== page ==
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The Bossa Nova Story
- Overview

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Overview
Where It All Began
Next *  LP's Change The Landscape

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The Bossa Nova Story
- Part 01 - How It All Began
Astrud Gilberto became a legend of Bossa Nova fronting the song 'The Girl From Ipanema' in 1964, but it was actually the swansong for jazz as THE popular music.
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Yes the song charmed the North American audiences who had been impressed by its forerunners e.g. the soundtrack from 'Black Orpheus' in 1959 and Stan Getz and Charlie Byrd's 'Desinfinado' in 1962, this was already a bossa favourite in Brazil and it was Getz, together with Bossa Nova forefathers Tom Jobim and João Gilberto ( the husband of Astrud Gilberto at that time ), who brought this cool new rhythm to the attention of an audience outside of Brazil.

Indeed Bossa Nova, and other Brazilian music caught the attention of many North American artists in the Sixties who recorded their own tributes to Bossa Nova including :- Duke Ellington, Gerry Mulligan, Wes Montgomery, Quincy Jones, Dizzy Gillespie, Herbie Mann, Cannonball Adderley, Dave Brubeck to mention only a few.

It was the arrival of The Beatles that really changed the US's listening culture and headed it off in a direction of more Rock and Pop orientated influences and Jazz (as THE Pop Music of the day), and Bossa Nova would fade into the background and listened to by die hards and those, like me, who didn't hear any substance or style in Rock and Pop in the Sixties.

However during the next two decades 'The Girl From Ipanema' became one of the most recorded songs by others, rivaled only by 'Yesterday' by The Beatles.

Bossa Nova emerged in Brazil in the late Fifties and became an instant hit in the nightclubs and bars of the middle class residents of Rio. After many years of civil unrest and economic uncertainty the new elected president Juscelino Kubitschek paved the way for more stability in the country's economy and new optimism of a more prosperous future. Nothing represented this new change quite like Bossa Nova.

Up until now the classic Samba beats were synonymous with what Brazilians thought, and recognized as their national beat and even the tango, polka and habanera styles were popular as other South American cultures and natives came to Rio to seek out a new life. ( There is a similarity to how the origins of Jazz were formed in New Orleans at the end of the Ninteenth Century. See History Of Jazz Part One ).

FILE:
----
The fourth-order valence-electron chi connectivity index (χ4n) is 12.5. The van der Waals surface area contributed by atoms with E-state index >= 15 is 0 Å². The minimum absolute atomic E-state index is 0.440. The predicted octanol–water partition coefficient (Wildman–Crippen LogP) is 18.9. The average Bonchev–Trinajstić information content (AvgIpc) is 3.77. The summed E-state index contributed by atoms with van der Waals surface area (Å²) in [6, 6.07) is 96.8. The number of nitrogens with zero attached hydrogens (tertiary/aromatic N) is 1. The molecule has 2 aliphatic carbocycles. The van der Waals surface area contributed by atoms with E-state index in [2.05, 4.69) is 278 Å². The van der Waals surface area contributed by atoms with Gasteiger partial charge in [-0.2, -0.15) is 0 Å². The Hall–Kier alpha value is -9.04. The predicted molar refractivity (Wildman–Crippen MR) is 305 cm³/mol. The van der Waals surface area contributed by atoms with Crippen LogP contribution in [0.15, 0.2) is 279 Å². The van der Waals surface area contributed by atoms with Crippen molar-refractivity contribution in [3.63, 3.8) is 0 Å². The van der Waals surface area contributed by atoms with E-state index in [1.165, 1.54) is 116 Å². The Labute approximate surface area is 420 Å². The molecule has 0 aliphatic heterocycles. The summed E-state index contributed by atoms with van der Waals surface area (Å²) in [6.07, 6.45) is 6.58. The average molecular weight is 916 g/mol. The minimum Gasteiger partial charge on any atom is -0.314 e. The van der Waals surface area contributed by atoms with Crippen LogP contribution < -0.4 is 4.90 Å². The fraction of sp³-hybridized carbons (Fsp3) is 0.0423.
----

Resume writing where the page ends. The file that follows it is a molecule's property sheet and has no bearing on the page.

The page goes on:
Two young local Rio natives formed the basis for Bossa Nova in the nightclubs and bars in 1958, namely pianist Antonio Carlos Jobim and guitarist João Gilberto and they released the first Bossa Nova single entitled 'Chega De Saudade', translated to 'No More Blues', which was written by Tom Jobim with lyrics penned by Vinicius de Moraes who would also collaborate with Jobim on many many songs in the future. A feature of this new song and style was Gilberto's vocal and guitar interplay which was something that was pivotal in identifying this new melodic sophistication with a new audience.

Some of the artists who were influenced by Bossa Nova at the time included, Naro Leão, Ronaldo Boscoli, Carlos Lyra and Roberto Menescal, most of whom went on to enjoy huge success in their native Brazil.

However not everyone in Brazil was a fan of Samba and three young girls called Joca, Didi and Theresa Queiroz hosted parties for neighbours and friends in their home, a transformed basement which was decorated with modern day icons such as Frank Sinatra and Dick Farney, his Brazilian counterpart. They hung framed musical scores of 'Night And Day' and 'Copacabana' at the entrance, significant at the time as this would become the base for a new fan club, the first one in Brazil.

Listen to Music Samples
( Licensing via LIVE365 )
* Dick Farney - Copacabana (1946)
* Frank Sinatra - Night And Day (1957)
* Astrud Gilberto - The Girl From Ipanema (1964)

Next Time in Part 02
- LP's Change The Landscape

Further In Depth Reading about Bossa Nova
If we have awoken your interest with The Bossa Nova Story we recommend the excellent book
Bossa Nova by Ruy Castro ( Acappella - 2003)

Wes George (former Sony Jazz webmaster)
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